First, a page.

Music Tempo & Task Performance

4.4 based on 7 ratings

Updated on Feb 11, 2012

Grade Level: 11th - 12th; Type: Life Science


This project will assess the affect of music on work performance. Given a set of tasks the subjects will perform these tasks while listening to different tempos of music.

  • How does music tempo affect the following:
    • Memory tasks
    • Repetitive tasks
    • Spatial tasks
      • Mental rotation

Music can elicit both emotional and physical responses. When you hear a fast beat you tend to tap your foot to the music. Slow songs can relax while fast songs arouse. In this experiment we will examine the effects of music tempo on task performance. By examining these effects we can determine if fast tempo music makes us work faster and more efficiently.

  • Music of various tempos
  • Stereo
  • Stop watch/Timer

The specifics of this experiment should be based on your background research. The following is an example for measuring spatial task performance.

  1. Choose your subjects: You will need at least 15 subjects. Choose a single gender and age group. For example 16-18 year old females.
  2. Choose your music: Find songs within the same genre without words. Stay away from harsh music such as heavy metal.
  3. Assign 5 subjects to the control group. This group will perform the task with no music.
  4. Assign 5 subjects to the slow tempo music group and the other 5 to the fast tempo music group.
  5. Design your test. For spatial tasks you can use the mental rotation task (Figure 1).

Figure 1. Mental rotation tests to examine visual perception. In this task the subject must mentally manipulate the object in order to answer the questions. The first image (left) shows 4 shape configurations. The subject must determine which block configurations are the same when rotated. The second image (right) is a diagram of a piece of paper folded then cut. The subject must determine what this piece of paper will look like (A-E) once it is unfolded.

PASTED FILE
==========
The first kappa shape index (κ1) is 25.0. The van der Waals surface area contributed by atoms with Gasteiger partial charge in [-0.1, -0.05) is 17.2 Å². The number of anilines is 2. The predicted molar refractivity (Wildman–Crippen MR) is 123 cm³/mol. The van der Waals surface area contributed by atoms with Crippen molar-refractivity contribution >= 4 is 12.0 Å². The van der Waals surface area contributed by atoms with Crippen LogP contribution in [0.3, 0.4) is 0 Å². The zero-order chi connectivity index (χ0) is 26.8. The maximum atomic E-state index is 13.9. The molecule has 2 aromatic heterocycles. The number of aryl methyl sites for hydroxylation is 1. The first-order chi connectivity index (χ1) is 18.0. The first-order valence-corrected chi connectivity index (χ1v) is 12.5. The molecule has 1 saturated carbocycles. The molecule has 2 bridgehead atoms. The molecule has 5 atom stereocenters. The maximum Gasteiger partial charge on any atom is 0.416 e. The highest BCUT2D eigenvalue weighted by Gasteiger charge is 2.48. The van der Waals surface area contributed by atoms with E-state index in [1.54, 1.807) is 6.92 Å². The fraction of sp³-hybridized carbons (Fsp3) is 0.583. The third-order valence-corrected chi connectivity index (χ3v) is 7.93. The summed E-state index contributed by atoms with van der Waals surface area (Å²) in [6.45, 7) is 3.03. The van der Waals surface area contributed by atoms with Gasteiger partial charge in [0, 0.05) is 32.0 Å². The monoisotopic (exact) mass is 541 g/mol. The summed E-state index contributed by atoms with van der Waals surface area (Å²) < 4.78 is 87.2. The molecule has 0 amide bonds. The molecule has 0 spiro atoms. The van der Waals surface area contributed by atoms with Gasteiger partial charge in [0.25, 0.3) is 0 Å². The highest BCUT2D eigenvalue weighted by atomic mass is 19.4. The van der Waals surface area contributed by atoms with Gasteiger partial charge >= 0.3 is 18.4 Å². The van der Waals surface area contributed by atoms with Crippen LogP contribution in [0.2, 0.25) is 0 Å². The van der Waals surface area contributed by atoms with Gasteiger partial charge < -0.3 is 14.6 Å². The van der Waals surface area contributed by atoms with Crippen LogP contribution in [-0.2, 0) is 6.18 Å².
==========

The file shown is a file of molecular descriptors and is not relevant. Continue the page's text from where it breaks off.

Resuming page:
1. Have the subjects perform the task.
    1. Set a time limit.
    2. Scores are based on the number answered correctly.
  2. Record your data in a chart (Figure 2).

Figure 2. Data chart example.


Effects of music

  • Sound perception
  • Emotional responses
  • Physical responses
  • Links to memory
  • Habituation

Task Performance

  • Spatial
  • Memory
  • Repetitive

Music Tempo


Melissa Bautista is a research scientist, freelance editor, and writer, with a focus in Neuroscience. She believes in establishing solid foundations in education through experience, creativity, and collaboration. She is fascinated by pedagogy and the concept of learning through living.